Associations between complex PCI and Prasugrel or Clopidogrel use in patients with acute coronary syndrome who undergo PCI: from the PROMETHEUS study


Aurora Cardiovascular Services



METHODS: PROMETHEUS was a multicentre observational study that compared clopidogrel vs prasugrel in acute coronary syndrome patients who underwent PCI (n = 19,914). Complex PCI was defined as PCI of the left main, bifurcation lesion, moderate-severely calcified lesion, or total stent length ≥ 30 mm. Major adverse cardiac events (MACE) were a composite of death, myocardial infarction, stroke, or unplanned revascularization. Outcomes were adjusted using multivariable Cox regression for effect of PCI complexity and propensity-stratified analysis for effect of thienopyridine type.

RESULTS: The study cohort included 48.9% (n = 9735) complex and 51.1% (n = 10,179) noncomplex patients. Second generation drug-eluting stents were used in 70.1% complex and 66.2% noncomplex PCI patients (P < 0.0001). Complex PCI was associated with greater adjusted risk of 1-year MACE (hazard ratio [HR], 1.29; 95% confidence interval [CI], 1.20-1.39; P < 0.001). Prasugrel was prescribed in 20.7% of complex and 20.1% of noncomplex PCI patients (P = 0.30). Compared with clopidogrel, prasugrel significantly decreased adjusted risk for 1-year MACE in complex PCI (HR, 0.79; 95% CI, 0.68-0.92) but not noncomplex PCI (HR, 0.91; 95% CI, 0.77-1.08), albeit there was no evidence of interaction (P interaction = 0.281).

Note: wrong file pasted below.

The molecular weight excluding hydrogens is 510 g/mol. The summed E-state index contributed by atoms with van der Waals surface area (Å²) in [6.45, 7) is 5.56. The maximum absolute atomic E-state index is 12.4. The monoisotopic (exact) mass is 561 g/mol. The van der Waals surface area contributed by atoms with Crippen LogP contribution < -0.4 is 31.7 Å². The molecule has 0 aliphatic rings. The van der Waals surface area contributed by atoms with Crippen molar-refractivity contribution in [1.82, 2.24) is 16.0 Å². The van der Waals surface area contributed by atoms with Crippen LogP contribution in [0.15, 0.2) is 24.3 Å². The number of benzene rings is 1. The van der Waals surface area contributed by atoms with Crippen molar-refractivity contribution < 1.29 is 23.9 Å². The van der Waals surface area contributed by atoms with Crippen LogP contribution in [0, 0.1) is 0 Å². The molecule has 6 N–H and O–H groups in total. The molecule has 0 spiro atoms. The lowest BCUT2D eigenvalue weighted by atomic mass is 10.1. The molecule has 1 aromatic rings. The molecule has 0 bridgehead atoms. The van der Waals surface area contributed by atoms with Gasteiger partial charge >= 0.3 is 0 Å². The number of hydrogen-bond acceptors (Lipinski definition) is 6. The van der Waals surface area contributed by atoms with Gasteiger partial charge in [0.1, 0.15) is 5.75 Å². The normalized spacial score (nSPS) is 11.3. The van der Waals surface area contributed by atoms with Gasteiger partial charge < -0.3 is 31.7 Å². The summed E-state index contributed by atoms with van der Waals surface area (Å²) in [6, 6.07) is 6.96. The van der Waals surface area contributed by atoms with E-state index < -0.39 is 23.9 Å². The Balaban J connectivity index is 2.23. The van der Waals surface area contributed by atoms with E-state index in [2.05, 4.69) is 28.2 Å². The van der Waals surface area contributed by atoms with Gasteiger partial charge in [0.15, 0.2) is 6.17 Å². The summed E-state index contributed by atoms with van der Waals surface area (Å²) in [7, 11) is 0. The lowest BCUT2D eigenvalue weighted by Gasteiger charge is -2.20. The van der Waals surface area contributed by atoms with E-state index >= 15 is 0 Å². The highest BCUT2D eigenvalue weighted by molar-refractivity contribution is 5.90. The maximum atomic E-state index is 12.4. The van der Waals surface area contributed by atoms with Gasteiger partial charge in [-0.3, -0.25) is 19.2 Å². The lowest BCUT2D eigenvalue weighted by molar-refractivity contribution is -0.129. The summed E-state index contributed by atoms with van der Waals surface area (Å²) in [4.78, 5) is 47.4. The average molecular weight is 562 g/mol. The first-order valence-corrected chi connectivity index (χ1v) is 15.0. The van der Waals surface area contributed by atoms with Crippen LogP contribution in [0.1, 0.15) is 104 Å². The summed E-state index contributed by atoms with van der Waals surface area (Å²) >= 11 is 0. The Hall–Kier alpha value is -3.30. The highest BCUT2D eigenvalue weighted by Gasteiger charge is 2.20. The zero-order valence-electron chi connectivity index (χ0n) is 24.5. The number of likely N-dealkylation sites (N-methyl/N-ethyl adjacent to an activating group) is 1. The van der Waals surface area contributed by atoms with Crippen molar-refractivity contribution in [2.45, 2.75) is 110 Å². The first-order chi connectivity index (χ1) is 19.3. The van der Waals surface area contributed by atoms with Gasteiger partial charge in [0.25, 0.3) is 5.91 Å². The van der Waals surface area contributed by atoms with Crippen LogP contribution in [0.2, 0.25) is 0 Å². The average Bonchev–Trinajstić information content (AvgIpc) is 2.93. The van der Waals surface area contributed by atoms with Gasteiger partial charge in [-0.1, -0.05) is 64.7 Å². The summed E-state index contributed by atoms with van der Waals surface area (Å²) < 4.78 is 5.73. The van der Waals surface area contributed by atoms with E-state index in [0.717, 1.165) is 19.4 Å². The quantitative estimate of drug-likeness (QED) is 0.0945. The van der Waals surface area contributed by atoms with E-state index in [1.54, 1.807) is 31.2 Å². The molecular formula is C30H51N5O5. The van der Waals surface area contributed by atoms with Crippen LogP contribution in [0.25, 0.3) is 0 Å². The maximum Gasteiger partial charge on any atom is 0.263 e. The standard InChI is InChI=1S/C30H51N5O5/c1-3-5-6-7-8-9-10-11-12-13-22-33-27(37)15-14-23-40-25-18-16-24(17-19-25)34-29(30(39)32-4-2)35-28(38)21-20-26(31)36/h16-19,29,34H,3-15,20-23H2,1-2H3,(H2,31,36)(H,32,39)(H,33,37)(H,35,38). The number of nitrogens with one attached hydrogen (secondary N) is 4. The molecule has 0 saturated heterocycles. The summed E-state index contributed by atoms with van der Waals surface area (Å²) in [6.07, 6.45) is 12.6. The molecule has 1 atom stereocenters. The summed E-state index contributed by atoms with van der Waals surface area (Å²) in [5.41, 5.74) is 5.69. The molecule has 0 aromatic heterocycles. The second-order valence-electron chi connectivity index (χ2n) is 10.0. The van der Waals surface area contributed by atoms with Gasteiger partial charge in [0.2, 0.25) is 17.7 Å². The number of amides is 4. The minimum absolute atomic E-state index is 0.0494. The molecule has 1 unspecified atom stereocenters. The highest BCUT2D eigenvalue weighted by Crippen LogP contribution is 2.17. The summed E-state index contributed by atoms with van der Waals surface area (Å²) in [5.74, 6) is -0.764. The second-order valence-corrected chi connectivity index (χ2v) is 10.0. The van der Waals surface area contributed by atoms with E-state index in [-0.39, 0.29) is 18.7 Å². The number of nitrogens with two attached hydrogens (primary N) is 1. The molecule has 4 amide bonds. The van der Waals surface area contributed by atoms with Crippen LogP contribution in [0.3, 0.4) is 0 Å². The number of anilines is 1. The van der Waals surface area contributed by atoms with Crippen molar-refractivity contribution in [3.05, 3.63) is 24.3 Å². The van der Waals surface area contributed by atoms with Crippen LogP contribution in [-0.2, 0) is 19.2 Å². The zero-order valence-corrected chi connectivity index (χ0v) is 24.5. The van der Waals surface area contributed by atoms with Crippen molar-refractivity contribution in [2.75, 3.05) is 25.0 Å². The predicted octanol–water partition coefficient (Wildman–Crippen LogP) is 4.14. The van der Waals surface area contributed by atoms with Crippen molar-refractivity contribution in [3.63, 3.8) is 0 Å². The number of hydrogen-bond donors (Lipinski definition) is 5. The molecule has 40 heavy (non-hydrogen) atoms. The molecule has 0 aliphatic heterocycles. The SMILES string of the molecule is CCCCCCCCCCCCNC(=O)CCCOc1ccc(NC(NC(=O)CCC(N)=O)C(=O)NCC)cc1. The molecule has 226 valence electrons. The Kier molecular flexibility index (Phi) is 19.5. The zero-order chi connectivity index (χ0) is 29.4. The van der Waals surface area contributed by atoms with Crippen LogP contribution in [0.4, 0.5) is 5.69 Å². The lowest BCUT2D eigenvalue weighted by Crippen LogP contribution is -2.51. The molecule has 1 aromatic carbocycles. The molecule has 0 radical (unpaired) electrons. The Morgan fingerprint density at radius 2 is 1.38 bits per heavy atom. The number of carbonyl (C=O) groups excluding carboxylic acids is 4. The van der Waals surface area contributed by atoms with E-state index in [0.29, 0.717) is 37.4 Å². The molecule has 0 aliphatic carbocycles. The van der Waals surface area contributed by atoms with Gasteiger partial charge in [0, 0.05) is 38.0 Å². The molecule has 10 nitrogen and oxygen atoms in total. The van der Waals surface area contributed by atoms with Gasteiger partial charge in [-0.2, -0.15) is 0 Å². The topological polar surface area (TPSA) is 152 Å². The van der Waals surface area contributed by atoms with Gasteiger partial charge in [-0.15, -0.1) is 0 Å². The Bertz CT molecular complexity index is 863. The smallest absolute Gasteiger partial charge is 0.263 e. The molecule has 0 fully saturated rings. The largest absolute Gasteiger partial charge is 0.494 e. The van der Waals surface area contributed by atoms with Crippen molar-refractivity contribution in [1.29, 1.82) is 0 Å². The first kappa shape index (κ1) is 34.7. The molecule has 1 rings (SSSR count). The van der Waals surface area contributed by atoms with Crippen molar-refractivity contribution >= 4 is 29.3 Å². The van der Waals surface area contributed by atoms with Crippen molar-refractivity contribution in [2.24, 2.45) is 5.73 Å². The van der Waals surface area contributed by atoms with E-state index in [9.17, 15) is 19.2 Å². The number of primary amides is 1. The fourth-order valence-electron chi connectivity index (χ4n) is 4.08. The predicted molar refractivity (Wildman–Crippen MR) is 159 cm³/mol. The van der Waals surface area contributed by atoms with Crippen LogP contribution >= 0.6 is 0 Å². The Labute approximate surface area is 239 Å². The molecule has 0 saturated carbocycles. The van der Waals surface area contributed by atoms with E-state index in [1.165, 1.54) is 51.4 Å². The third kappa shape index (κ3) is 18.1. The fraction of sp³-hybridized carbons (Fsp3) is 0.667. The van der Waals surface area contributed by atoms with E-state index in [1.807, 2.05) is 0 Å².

CONCLUSIONS: Despite the use of contemporary techniques, acute coronary syndrome patients who undergo complex PCI had significantly higher rates of 1-year MACE. Adjusted magnitude of treatment effects with prasugrel vs clopidogrel were consistent in complex and noncomplex PCI without evidence of interaction.

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